The Virginia Department of Health recently issued regulations regarding the commonwealth’s abortion clinics. These regulations were a result of the General Assembly’s bill, passed in February of this year. These regulations would require abortion clinics to meet the same standards as hospitals. This bill is said to be the most controversial of the General Assembly’s session. The proposed regulations have received mostly negative media coverage throughout the country. The media is mainly focusing on the “restrictive” code requirements instead of the actual safety of patients, which should be of concern to both pro-choice and pro-life advocates.
As of now, first-trimester abortion clinics in Virginia are treated as outpatient clinics, just like plastic and oral surgery facilities. These other clinics and facilities perform much less invasive surgeries than abortions, and therefore should be treated differently than abortion clinics. The Family Foundation in Virginia has been advocating for these regulations for over a decade because the clinics have been under-regulated in the state, according to the organization’s director. Currently, the foundation is looking into two medical malpractice cases involving abortion procedures in these clinics. I believe these regulations are reasonable and should have been implemented decades ago, since the abortion clinic industry is worth $1 billion.
The proposed regulations, which were categorized as “emergency” to speed up their formulation, were drafted by the VDH after the bill was passed and signed by Gov. Bob McDonnell. They now have to be adopted by the Board of Health at its Sept. 15 meeting and signed into law by McDonnell by the end of the year. The meeting is open to the public, and citizens are welcome to comment and share their opinions on the new regulations. The VDH has been considering comments and suggestions since the bill was passed in February.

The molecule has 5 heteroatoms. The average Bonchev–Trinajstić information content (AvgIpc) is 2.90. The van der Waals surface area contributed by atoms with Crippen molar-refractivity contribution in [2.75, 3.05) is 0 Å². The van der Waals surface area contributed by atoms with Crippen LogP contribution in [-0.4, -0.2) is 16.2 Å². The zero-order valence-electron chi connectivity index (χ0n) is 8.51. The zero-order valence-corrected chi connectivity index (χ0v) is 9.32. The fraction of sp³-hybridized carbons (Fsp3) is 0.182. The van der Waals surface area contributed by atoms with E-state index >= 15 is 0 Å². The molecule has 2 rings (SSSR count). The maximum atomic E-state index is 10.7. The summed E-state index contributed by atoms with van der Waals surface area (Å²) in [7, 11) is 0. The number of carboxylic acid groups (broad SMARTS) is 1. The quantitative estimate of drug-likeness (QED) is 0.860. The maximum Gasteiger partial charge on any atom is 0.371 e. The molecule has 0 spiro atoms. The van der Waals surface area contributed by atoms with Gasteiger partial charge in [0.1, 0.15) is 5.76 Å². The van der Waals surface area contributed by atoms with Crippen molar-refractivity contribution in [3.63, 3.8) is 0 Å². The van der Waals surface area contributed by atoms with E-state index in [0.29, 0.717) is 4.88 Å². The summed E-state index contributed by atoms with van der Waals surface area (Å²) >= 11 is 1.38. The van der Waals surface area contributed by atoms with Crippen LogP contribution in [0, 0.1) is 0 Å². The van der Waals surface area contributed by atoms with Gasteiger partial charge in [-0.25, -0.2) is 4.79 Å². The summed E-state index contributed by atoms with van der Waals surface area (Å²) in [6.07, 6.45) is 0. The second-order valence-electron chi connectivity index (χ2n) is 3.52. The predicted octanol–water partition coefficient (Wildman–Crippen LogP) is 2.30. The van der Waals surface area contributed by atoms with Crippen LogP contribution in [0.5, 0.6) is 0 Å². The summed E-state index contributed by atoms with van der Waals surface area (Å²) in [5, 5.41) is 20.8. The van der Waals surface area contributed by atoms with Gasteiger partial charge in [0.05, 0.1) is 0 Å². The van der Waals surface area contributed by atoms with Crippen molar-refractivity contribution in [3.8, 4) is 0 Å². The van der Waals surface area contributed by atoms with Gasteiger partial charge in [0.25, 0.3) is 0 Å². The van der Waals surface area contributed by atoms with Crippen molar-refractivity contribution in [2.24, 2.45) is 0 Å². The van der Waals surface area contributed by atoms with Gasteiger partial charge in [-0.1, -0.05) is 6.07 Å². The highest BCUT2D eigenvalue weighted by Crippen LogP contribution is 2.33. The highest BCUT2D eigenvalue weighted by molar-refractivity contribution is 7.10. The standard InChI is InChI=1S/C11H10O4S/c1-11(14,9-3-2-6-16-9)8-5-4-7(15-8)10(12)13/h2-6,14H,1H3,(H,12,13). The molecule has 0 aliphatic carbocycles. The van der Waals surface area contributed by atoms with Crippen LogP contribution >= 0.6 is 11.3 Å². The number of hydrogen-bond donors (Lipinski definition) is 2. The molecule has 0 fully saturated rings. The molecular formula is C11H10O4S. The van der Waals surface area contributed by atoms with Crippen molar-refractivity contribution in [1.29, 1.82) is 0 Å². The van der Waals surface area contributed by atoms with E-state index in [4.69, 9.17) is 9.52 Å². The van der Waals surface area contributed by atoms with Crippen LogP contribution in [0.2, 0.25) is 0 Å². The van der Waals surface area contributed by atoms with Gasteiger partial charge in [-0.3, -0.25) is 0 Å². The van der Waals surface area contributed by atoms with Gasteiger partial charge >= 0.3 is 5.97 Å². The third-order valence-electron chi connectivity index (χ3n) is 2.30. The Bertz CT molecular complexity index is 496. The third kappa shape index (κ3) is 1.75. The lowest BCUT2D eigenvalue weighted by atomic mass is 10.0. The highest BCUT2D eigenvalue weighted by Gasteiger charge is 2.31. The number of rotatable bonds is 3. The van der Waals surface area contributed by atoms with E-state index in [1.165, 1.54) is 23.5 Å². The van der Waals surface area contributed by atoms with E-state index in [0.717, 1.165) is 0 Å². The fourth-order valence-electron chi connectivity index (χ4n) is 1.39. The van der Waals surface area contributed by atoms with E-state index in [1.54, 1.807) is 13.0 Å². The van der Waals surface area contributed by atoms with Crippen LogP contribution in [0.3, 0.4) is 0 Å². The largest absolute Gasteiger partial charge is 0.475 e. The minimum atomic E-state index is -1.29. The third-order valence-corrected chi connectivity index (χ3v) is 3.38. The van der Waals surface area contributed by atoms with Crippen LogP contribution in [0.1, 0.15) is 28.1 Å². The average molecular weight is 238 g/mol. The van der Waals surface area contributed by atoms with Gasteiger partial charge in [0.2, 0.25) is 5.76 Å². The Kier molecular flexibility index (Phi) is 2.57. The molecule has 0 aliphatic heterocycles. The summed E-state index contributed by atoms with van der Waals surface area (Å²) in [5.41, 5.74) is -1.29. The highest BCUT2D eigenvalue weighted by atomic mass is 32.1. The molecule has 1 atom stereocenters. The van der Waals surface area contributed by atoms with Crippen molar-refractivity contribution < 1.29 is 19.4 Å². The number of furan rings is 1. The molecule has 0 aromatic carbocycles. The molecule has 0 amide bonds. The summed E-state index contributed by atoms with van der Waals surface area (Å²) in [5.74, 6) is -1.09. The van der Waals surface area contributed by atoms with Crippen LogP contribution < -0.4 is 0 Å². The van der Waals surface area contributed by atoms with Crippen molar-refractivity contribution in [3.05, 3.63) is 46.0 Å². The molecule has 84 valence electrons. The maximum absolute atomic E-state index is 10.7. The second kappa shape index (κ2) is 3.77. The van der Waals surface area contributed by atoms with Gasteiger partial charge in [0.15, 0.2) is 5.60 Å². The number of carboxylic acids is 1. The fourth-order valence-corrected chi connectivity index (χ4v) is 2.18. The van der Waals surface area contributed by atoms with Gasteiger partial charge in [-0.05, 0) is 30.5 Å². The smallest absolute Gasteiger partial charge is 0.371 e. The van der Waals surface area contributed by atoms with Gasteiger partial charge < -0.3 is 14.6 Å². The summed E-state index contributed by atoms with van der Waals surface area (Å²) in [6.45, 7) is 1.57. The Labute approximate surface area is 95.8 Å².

According to the VDH, an abortion clinic is defined as a “facility that performs five or more first-trimester abortions per month to meet the same standards for staffing, security, construction and maintenance as hospitals.” Some of these so-called “restrictive requirements,” which are rarely, if at all, mentioned in the media, include that physicians must remain on the premises until a patient is discharged, staff members certified to perform cardio-pulmonary resuscitation should be available for emergency care, and sanitary conditions have to be improved.
As you can see, most of these regulations are meant to improve the safety and health of patients. After reading the regulations, I came to the code restrictions section, which was only a small portion of the new requirements. As a woman, I do not see how these regulations are a bad thing. If women choose to use these services, they should be able to feel reassured knowing the regulations on a facility are up to date and the physicians have to comply with the same regulations as hospitals.
Pro-choice advocates have argued that these regulations will cause 17 of the 21 Virginia abortion facilities to close. This will obviously change how and when women will be able to receive the help they need, but it could also increase the number of alternatives to abortion, such as adoption. McDonnell has stated that these regulations are not meant to close down clinics, but to improve the health and care of women. Although McDonnell is pro-life, I feel he respects the law and realizes these clinics need to be up to date to perform such procedures. After the horrific discovery of the Philadelphia abortion clinic where a “doctor” is currently charged with eight murders from partial birth abortion, pro-choice advocates should encourage these regulations.
It is important, especially for women, to understand how these regulations could affect them. And in the end, I hope they support regulations that improve the welfare of patients’ health and the overall wellness of women throughout Virginia.